The next day transfer the ingredients into a heavy-based saucepan. Bring the mixture to the boil, then reduce the heat. Simmer uncovered, stirring frequently, for approximately 20-25 minutes or until the mixture jells when tested on a cold saucer. Stand the jam for 10 minutes to settle before pouring into hot sterilised jars. 
Store in a cool, dark place for up to 12 months. Once opened, keep the jam in the fridge and use within 1 month.

Yes, they were a fiddle and the kitchen floor was covered with coconut, but I'm pleased to report that the lamingtons tasted as good as they looked. 

See you all again next week with some more baking from my kitchen.

Bye for now,


'plumb' crumble cake

15 Jan 2023

Welcome to my first post for 2023. I hope you all had a good break over the holiday season. I've just returned from a few days in Melbourne, and I don't know about you, but I am not looking forward to returning to work this year.

As soon as plums appear in the fruit shop, I buy a few so I can make plum cake. I wanted to make something a little different this year and whilst searching, I found
this recipe
on the Monday Morning Cooking Club website.

recipe (and the story behind the name) really appealled to me but I decided to change it a little. I swapped the original crumble recipe for my favourite walnut crumble. Using the food processor made light work of both the crumble and the pastry. The pastry, which needs to rest for at least 2 hours before making the cake, was very soft and quite difficult to roll out. I rolled out the base with a rolling pin but in the end, I pressed the pastry up the sides of the tin using my hands.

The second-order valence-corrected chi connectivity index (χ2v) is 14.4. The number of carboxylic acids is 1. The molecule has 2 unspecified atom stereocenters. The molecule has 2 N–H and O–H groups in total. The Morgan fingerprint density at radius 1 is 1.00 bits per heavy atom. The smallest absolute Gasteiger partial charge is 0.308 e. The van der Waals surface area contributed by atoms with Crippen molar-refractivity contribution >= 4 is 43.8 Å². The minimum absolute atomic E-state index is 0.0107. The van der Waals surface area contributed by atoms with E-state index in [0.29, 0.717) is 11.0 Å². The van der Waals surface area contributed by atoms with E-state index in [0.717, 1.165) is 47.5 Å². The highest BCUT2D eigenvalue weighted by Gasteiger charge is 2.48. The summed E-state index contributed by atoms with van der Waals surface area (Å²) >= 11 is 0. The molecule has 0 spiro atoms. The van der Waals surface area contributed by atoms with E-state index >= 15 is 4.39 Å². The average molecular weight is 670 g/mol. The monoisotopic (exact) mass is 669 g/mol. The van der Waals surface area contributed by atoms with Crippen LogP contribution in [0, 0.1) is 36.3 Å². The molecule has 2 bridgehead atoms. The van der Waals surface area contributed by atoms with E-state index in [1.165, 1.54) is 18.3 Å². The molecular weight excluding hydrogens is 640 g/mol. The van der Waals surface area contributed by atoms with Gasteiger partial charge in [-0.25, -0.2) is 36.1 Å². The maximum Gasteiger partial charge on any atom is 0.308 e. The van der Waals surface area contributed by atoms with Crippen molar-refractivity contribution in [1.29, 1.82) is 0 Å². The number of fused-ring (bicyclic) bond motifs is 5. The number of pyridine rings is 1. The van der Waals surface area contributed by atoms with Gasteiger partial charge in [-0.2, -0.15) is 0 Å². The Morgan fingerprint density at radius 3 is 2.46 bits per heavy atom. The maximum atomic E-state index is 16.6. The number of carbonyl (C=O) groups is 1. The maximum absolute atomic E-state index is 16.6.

Here's the recipe for you which makes a 17cm cake. 
For all my recipes I use a 250 ml cup, a 20 ml tablespoon, unsalted butter and 60 g eggs. My oven is a conventional oven so if you have a fan-forced oven you may need to reduce the temperature by 20°C. Please note the pastry needs to rest for at least 2 hours before making the cake.

'Plumb' Crumble Cake – makes a 17cm cake. 
Crumble Topping
½ cup (70 gm) walnuts 
¼ cup (55 gm) brown sugar
¼ cup (35 gm) plain flour
½ teaspoon ground cinnamon
30 grams (1 oz) cold unsalted butter cut into small chunks

60g plain flour
60g self-raising flour
Pinch salt
65g unsalted butter, chopped
55g (¼ cup) caster sugar
1 tsp vanilla extract
1 egg yolk
25g sour cream or yoghurt

To assemble
6 whole plums washed; stones removed then quartered. 
1½ tbs caster sugar

Crumble Topping
Pulse the walnuts in a food processor just a few times until coarsely chopped. Tip out into a small bowl then combine the flour, brown sugar and cinnamon in the food processor. Add the butter and pulse until just combined. Place the crumble topping into the bowl containing the chopped walnuts and mix until incorporated. Refrigerate the topping while making the cake.